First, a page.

s far as I’m concerned, Valentine’s Day is not an official holiday. (But my opinion doesn’t matter on this one.) Sure, there was a Saint Valentinus way back in the day … and some Christian denominations hold a feast in his honor. But, the whole candy and greeting card thing was more of a cultural phenomenon that started — (no) thanks to Geoffrey Chaucer — around the time Chris Columbus was sailing the ocean. It’s been about 600 years since the first child brought a heartdecorated shoe box to school for the annual exchange. About the same amount of time has passed since the first woman said to her beau ‘Please don’t get me anything for Valentine’s Day. It’s just a holiday invented by the greeting card companies.’ Such words are just as untrue now as they were in the days when people referred to each other as Lord Hallmark and Lady Nestle. Believing equals blundering It was about a year ago, within these very pages, that I unveiled a sampling of my blurry Valentine’s Day visions. My horrible success rate is largely due to the fact that I tend to take my woman at her word. Yep. When your girl utters any of the following phrases, you’d be advised to head directly to the florist and the chocolatier:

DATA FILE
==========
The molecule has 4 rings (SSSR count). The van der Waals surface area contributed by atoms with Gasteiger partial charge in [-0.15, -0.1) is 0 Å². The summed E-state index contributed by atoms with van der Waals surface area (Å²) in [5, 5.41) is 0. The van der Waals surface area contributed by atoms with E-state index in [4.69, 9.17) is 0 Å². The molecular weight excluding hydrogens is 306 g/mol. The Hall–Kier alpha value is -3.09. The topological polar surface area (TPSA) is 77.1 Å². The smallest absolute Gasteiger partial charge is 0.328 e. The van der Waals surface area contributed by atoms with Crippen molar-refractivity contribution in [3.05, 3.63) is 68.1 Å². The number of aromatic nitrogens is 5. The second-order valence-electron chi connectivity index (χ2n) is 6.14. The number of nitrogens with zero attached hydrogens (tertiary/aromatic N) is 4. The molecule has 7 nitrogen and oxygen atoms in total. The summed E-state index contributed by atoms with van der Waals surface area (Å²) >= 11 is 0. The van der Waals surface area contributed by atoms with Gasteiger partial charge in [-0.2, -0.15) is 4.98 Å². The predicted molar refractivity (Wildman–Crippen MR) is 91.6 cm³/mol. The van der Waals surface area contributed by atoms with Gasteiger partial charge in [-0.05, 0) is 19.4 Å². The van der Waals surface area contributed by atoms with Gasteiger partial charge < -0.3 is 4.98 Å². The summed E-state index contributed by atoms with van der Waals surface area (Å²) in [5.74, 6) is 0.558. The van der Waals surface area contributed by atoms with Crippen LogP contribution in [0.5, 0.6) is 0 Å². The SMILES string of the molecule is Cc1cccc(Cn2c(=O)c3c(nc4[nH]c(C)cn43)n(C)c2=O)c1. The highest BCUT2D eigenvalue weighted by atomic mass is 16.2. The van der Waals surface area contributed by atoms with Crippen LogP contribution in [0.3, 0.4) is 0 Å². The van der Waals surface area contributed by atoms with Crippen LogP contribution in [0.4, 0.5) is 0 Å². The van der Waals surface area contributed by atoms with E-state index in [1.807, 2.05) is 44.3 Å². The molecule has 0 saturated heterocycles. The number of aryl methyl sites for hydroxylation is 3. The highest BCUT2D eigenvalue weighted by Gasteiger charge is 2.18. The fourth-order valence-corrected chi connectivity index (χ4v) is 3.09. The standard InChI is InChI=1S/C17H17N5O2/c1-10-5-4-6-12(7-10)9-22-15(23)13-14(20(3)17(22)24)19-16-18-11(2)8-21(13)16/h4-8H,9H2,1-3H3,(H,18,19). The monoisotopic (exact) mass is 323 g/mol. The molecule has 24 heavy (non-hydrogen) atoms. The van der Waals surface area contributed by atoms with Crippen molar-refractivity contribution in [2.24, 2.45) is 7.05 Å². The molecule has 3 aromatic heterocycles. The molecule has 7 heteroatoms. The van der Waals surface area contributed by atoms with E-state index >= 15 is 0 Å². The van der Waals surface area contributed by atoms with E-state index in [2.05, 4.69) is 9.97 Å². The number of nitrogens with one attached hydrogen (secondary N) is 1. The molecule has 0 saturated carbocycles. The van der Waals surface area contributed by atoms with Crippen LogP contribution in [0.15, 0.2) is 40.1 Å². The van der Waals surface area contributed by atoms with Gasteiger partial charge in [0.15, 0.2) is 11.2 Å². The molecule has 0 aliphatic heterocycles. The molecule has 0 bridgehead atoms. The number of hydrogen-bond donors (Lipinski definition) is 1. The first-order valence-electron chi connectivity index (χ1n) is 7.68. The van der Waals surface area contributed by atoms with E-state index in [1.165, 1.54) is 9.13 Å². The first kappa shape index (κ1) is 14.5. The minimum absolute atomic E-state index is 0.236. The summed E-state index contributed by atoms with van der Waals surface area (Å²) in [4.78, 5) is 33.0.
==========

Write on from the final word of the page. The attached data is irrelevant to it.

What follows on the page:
No matter the candles or waiters in tuxedos, romance is difficult in a crowded restaurant. When Catherine and I went to Raimondo’s (on Long Beach Island, NJ) for ‘romantic’ dinners, we were really going for the food. Though I don’t remember what it was called, my favorite on Raimondo’s mid-1990s menu was a breaded chicken breast topped with Prosciutto and Provolone cheese, served atop a bed of Balsamic-sautéed spinach. If you ever get the chance, make reservations and bring your own bottle. Otherwise, your Valentine is sure to love your homemade version of this dish. • 5 – Chicken breast halves (about 6 oz. each) • ½ lb – Prosciutto, sliced thinly -or- Cured ham, sliced thinly • 5 – Smoked Provolone slices • 2 – Eggs, beaten • Plain bread crumbs • 2 lbs – Fresh spinach • 2 TB – Balsamic vinegar • ½ cup – Water • About ½ cup – Extra virgin olive oil • Kosher salt and freshly ground Black pepper Preheat oven to 350ºF. Trim any fat from the breast halves. Between two sheets of plastic wrap (or one large sheet, folded over) flatten breast halves to about 1/2 inch. Season lightly with salt and pepper. In a large skillet, heat olive oil over medium-high. One at a time, dip flattened breast halves in egg bath. Coat completely with bread crumbs. (I do this part in a bag. Just shake.) Fry in olive oil about 2 minutes per side, until nicely browned. Do not crowd the pan. — Set cooked breast pieces aside on a paper plate to drain. Top each cooked breast half with slices of Prosciutto (or cured ham), then top with cheese slice. Place2014 all prepared breasts ininf a init largeieplu s 30 February